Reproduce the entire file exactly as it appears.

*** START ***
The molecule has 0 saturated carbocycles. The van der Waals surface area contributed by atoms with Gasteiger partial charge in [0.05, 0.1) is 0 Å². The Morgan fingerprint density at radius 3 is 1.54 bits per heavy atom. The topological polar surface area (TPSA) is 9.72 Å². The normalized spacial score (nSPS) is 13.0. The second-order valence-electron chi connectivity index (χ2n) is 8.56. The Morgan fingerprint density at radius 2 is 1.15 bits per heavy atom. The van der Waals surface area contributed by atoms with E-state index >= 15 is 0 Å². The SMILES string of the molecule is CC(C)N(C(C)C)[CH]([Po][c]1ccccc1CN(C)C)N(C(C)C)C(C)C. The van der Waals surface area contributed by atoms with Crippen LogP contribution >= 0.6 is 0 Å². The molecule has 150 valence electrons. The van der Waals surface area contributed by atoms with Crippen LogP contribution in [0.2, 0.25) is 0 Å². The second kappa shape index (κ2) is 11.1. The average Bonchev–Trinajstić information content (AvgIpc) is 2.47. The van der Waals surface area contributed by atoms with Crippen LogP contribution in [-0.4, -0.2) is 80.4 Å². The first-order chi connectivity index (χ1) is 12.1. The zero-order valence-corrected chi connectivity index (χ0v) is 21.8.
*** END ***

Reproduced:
The molecule has 0 saturated carbocycles. The van der Waals surface area contributed by atoms with Gasteiger partial charge in [0.05, 0.1) is 0 Å². The Morgan fingerprint density at radius 3 is 1.54 bits per heavy atom. The topological polar surface area (TPSA) is 9.72 Å². The normalized spacial score (nSPS) is 13.0. The second-order valence-electron chi connectivity index (χ2n) is 8.56. The Morgan fingerprint density at radius 2 is 1.15 bits per heavy atom. The van der Waals surface area contributed by atoms with E-state index >= 15 is 0 Å². The SMILES string of the molecule is CC(C)N(C(C)C)[CH]([Po][c]1ccccc1CN(C)C)N(C(C)C)C(C)C. The van der Waals surface area contributed by atoms with Crippen LogP contribution >= 0.6 is 0 Å². The molecule has 150 valence electrons. The van der Waals surface area contributed by atoms with Crippen LogP contribution in [0.2, 0.25) is 0 Å². The second kappa shape index (κ2) is 11.1. The average Bonchev–Trinajstić information content (AvgIpc) is 2.47. The van der Waals surface area contributed by atoms with Crippen LogP contribution in [-0.4, -0.2) is 80.4 Å². The first-order chi connectivity index (χ1) is 12.1. The zero-order valence-corrected chi connectivity index (χ0v) is 21.8.